In the interview about Trump’s refusal to participate in a virtual debate, Buttigieg called out Trump’s actions while presenting Trump in opposition to the American people: “All of us have had to get used to virtual formats … Parents are, you know, having to deal with e-learning … we’re having to take meetings over Zoom. It’s not something I think most of us enjoy, but it’s a safety measure. And I think part of why the U.S. is falling behind, is badly behind the rest of the developed world on dealing with the pandemic is because every time there’s been a choice between doing something that’s more safe, or less safe, this president seems to push forward less safe … I don’t know why you’d want to be in a room with other people if you were contagious with a deadly disease.” Instead of arguing with him, the Fox News host can be heard giving encouraging noises.

This was not the first time that Buttigieg managed to amaze Fox News. Back in 2019, Buttigieg received a standing ovation from a Fox News town hall while talking about late-term abortion, a taboo topic for most conservative voters. Additionally, he brings up an important point about having Democrats on Fox News: “You know, a lot of folks in my party were critical of me for even doing this with Fox News … But I also believe that even though some of those hosts are not always there in good faith, I think a lot of people tune into this network who do it in good faith. And there are a lot of Americans who my party can’t blame if they are ignoring our message ‘cause they will never hear it if we don’t go on and talk about it.”

His statements clash with Elizabeth Warren, who refuses to have a town hall with Fox News; she calls the cable network a “hate-for-profit racket that gives a megaphone to racists and conspiracists.” Whether or not her opinion resonates with the majority of people, Fox News remains the most-watched TV network in the United States.

Political Polarization and Its Consequences

The refusal of liberal politicians to appear on conservative media and vice versa is a symptom of a disease that is infecting American politics: political polarization. Beyond just policy disagreements, political polarization is when groups of people intentionally isolate and segregate themselves from others who have a different viewpoint. American political polarization is on the rise with politicians and the American public voting along party lines.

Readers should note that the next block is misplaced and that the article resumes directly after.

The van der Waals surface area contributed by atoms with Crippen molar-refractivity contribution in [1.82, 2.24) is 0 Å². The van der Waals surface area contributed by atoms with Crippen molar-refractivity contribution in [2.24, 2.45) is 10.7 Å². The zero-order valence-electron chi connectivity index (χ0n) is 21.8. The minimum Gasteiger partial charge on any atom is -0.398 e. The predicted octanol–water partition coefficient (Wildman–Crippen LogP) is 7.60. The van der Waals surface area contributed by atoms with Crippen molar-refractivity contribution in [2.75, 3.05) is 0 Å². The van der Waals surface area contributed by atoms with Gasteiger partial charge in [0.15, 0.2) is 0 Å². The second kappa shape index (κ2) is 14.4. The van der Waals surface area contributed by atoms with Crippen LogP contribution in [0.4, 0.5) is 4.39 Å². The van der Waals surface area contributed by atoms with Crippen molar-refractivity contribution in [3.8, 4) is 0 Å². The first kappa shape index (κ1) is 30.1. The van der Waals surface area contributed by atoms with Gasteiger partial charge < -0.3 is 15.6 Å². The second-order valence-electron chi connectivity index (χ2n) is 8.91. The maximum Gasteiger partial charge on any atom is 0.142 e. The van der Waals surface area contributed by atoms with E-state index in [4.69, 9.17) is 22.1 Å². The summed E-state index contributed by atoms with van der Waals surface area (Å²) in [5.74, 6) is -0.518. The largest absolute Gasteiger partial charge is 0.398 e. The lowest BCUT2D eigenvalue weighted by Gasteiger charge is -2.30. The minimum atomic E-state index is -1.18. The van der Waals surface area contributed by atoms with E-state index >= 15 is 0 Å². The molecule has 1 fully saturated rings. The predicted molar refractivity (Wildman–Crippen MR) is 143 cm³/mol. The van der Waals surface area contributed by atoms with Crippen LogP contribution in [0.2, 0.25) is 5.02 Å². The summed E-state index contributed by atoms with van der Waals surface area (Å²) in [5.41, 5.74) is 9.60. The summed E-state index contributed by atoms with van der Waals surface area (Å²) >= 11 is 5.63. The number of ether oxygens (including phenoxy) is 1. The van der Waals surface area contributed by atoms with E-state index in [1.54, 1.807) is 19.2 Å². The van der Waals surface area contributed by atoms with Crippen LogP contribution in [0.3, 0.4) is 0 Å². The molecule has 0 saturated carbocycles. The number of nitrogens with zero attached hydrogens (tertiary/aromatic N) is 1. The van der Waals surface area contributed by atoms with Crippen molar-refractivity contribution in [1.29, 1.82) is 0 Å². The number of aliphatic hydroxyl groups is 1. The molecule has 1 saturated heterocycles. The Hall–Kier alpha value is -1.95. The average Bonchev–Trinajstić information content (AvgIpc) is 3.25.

More people today are saying that it is stressful to have political disagreements with others, so much so that it is cutting Thanksgiving dinners shorter. Disagreements erupting into antagonism and violence have become more prevalent. In 1960, only 10% of political ads were negative. In 2012, only 14% of political ads were positive. America is now more accustomed to bashing others than promoting themselves. Hates crimes and support for political violence have risen. Lying and distrust have become more prevalent. Lying to “outsiders” and presenting “alternative facts” have become more socially acceptable.

People are more likely to demonize their opponents than they used to. According to a Pew poll, Republicans with “few or no Democratic friends are twice as likely to rate Democrats coldly than Republicans who have some Democratic friends.” Institutions like higher education are being ripped apart by polarization. The Supreme Court, a branch of the government that is supposed to be bipartisan, has become desecrated by partisan politics — look at the current controversial Justice nomination.

While Buttigieg’s actions on Fox News may seem small in the grand scheme of things, he is trying to bridge the gap between liberals and conservatives. Maybe one day, we can go back to a time when political opponents were able to joke about and defend each other.

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Aimi Wen

Duke University
Mechanical Engineering

Aimi is a mechanical engineering major at Duke University. She loves reading, hiking and baking.